13 Year-Old Twin Movie Critics On Oscar Noms and The Selma Snub

16 Jan

Flack (Dylan Itkin) and Flick (Ethan Itkin) of flickandflackmovietalk.com

Flack (Dylan Itkin) and Flick (Ethan Itkin) of flickandflackmovietalk.com

I often watch the Oscars with my friend, Anisa Raoof,  now Executive Director of the Providence Children’s Film Festival, and always tell her that her 13 year-old twin boys, Dylan and Ethan Itkin, are going to be up on that stage one day collecting their Oscars.

It seems ever since pre-school, Dylan and Ethan have been into movies–watching them,  reviewing them, and critiquing them.  They’ve now grown into writing screenplays, and making and directing their own films with neighborhood friends.  I remember a few years back Anisa pointing out the stack of books beside the boys’ beds–encyclopedia thick volumes by film critics, Roger Ebert and others, and her telling how they can’t wait to wake up on Sundays to be the first ones to grab the Sunday NY Times movie reviews.  These boys are serious, and they can talk to adults for hours on end about all aspects of film making and film content.

Four years ago, with the help of their parents, Anisa and Doug–Doug, a computer techie and photographer, started their own movie review blog: flick flack movie talk.  On the blog you’ll find expertly written movie reviews, lists of favorite genre films, a book-to-film page, links to resources in the film industry, and the famous Flick Flack rating system of  0 – 10 fingers and toes (because a two thumbs up was not distinctive enough:)

To give you an example of how in-the-know I think these boys are, I came to their site last night after striking up a twitter conversation with Kimberly Foster, Publisher and Editor-In-Chief of the renowned blog, For Harriet, a multi-faceted platform for black women’s storytelling and journalism.  Ms. Foster and I were going back and forth discussing the Selma snub, or why the film didn’t receive Best Director of Best Acting Oscar nominations.  We both had seen word on Facebook of the film’s DVD not being sent to the Writers Guild, and an article on deadlines for all the various guilds’ and Oscar voting deadlines, which to me were confusing and somewhat vague.

Then I thought, if anyone is going to know about this, Dylan and Ethan will, and so I visited their site last night at midnight, and sure enough they had information on the voting process, the DVD’s being screened, and more importantly, their personal views on the Selma snub and what that says about the Oscars and the film industry.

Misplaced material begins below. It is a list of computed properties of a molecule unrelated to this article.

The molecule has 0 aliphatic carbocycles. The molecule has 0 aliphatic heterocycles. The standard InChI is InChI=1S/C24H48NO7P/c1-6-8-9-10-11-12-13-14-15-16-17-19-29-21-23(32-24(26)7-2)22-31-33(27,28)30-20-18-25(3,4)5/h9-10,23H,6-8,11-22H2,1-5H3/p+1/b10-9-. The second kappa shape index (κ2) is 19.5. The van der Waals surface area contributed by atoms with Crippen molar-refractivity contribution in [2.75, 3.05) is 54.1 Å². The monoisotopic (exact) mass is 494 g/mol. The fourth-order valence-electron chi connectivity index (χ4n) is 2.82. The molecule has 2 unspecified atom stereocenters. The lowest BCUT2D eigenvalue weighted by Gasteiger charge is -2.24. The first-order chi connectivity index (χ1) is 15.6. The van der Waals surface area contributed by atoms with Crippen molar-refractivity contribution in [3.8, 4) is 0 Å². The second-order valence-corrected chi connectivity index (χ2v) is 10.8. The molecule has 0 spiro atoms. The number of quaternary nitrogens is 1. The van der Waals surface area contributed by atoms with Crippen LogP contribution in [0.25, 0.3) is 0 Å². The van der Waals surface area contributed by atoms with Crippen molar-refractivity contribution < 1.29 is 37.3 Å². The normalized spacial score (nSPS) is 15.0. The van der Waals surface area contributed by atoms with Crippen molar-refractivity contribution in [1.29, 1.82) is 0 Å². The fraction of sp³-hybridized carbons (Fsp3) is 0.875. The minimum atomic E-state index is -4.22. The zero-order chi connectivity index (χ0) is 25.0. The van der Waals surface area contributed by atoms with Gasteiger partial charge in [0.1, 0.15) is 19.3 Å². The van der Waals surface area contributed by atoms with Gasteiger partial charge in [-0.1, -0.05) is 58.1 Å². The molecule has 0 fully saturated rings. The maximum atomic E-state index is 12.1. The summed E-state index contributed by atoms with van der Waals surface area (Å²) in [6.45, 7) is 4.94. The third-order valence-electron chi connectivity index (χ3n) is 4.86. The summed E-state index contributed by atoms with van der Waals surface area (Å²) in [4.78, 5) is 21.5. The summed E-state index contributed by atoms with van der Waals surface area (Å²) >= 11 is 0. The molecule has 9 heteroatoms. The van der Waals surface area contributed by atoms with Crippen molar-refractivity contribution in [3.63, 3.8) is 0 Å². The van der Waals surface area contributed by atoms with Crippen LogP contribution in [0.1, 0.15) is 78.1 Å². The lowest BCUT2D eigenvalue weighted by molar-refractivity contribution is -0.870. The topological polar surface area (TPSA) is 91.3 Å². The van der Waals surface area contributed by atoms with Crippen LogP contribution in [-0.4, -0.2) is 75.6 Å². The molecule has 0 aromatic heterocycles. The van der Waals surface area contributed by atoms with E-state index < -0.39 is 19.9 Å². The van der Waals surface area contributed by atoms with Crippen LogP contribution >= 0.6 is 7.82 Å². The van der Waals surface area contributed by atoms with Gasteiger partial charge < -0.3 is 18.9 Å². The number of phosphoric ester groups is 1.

I was impressed with the depth of their insight and opinions on the matter, at such a young age, to what had the “grown-up world” of black, white and brown folks, especially on twitter, all abuzz. I was also heartened that two young white boys have it in their consciousness to consider race, and the implications of race and inclusion both within in the film industry and beyond.

Please take the time to read here, Flack’s blog post on the Oscar nominations, including the Selma snub, as well as his posts on the Oscar predictions, and his film review of Selma.  You can show support for Flick and Flack by leaving comments on their blog.  I’m sure they would love to hear from new readers.  Thank you:

 

Flack on the Oscar nominations and Selma snub:
http://flickflackmovietalk.com/2015/01/oscar-announcement-bring-flat-out-shocks-and-well-deserved-nominations-flacks-analysis/

 

Flack’s 2015 Oscar Predictions:
http://flickflackmovietalk.com/2015/01/flacks-2015-oscar-nominations-predictions-best-picture-question-marks-and-actor-locks/

 

Flack’s Review of the film, Selma:
http://flickflackmovietalk.com/2015/01/selma-a-relevant-historical-drama-bursting-with-life-flacks-review/

 

(Flick) Ethan and (Flack) Dylan with with one of their biggest idols.

(Flick) Ethan and (Flack) Dylan with with one of their biggest idols.

___________

SOURCE:

www.flickflackmovietalk.com

 13 year-old twin boys talking about film.

www.forharriet.com

A multi-faceted platform for black women’s storytelling and journalism.

www.pcffri.org

2015 Providence Children’s Film Festival runs from 2/12/15 – 1/22/15 in Providence, RI